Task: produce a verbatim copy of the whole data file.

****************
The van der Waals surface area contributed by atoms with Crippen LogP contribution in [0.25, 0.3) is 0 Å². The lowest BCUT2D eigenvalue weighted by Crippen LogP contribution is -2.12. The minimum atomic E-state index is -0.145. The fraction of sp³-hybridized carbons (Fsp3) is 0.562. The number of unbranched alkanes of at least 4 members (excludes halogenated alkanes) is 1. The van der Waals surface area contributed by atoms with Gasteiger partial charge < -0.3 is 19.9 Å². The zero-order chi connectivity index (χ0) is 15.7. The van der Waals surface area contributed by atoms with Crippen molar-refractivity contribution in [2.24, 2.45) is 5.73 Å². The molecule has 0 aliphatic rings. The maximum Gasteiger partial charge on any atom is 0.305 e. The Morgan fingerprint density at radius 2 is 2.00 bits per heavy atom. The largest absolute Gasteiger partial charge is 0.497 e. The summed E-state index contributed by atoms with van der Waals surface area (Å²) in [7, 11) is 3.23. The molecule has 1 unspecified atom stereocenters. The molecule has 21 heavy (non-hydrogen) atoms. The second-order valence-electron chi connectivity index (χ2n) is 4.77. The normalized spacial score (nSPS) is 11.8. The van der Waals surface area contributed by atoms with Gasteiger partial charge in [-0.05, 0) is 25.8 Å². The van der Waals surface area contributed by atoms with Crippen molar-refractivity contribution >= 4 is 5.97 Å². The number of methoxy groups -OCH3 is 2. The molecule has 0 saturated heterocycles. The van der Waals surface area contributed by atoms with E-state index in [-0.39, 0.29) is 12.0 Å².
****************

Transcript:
The van der Waals surface area contributed by atoms with Crippen LogP contribution in [0.25, 0.3) is 0 Å². The lowest BCUT2D eigenvalue weighted by Crippen LogP contribution is -2.12. The minimum atomic E-state index is -0.145. The fraction of sp³-hybridized carbons (Fsp3) is 0.562. The number of unbranched alkanes of at least 4 members (excludes halogenated alkanes) is 1. The van der Waals surface area contributed by atoms with Gasteiger partial charge < -0.3 is 19.9 Å². The zero-order chi connectivity index (χ0) is 15.7. The van der Waals surface area contributed by atoms with Crippen molar-refractivity contribution in [2.24, 2.45) is 5.73 Å². The molecule has 0 aliphatic rings. The maximum Gasteiger partial charge on any atom is 0.305 e. The Morgan fingerprint density at radius 2 is 2.00 bits per heavy atom. The largest absolute Gasteiger partial charge is 0.497 e. The summed E-state index contributed by atoms with van der Waals surface area (Å²) in [7, 11) is 3.23. The molecule has 1 unspecified atom stereocenters. The molecule has 21 heavy (non-hydrogen) atoms. The second-order valence-electron chi connectivity index (χ2n) is 4.77. The normalized spacial score (nSPS) is 11.8. The van der Waals surface area contributed by atoms with Gasteiger partial charge in [-0.05, 0) is 25.8 Å². The van der Waals surface area contributed by atoms with Crippen molar-refractivity contribution >= 4 is 5.97 Å². The number of methoxy groups -OCH3 is 2. The molecule has 0 saturated heterocycles. The van der Waals surface area contributed by atoms with E-state index in [-0.39, 0.29) is 12.0 Å².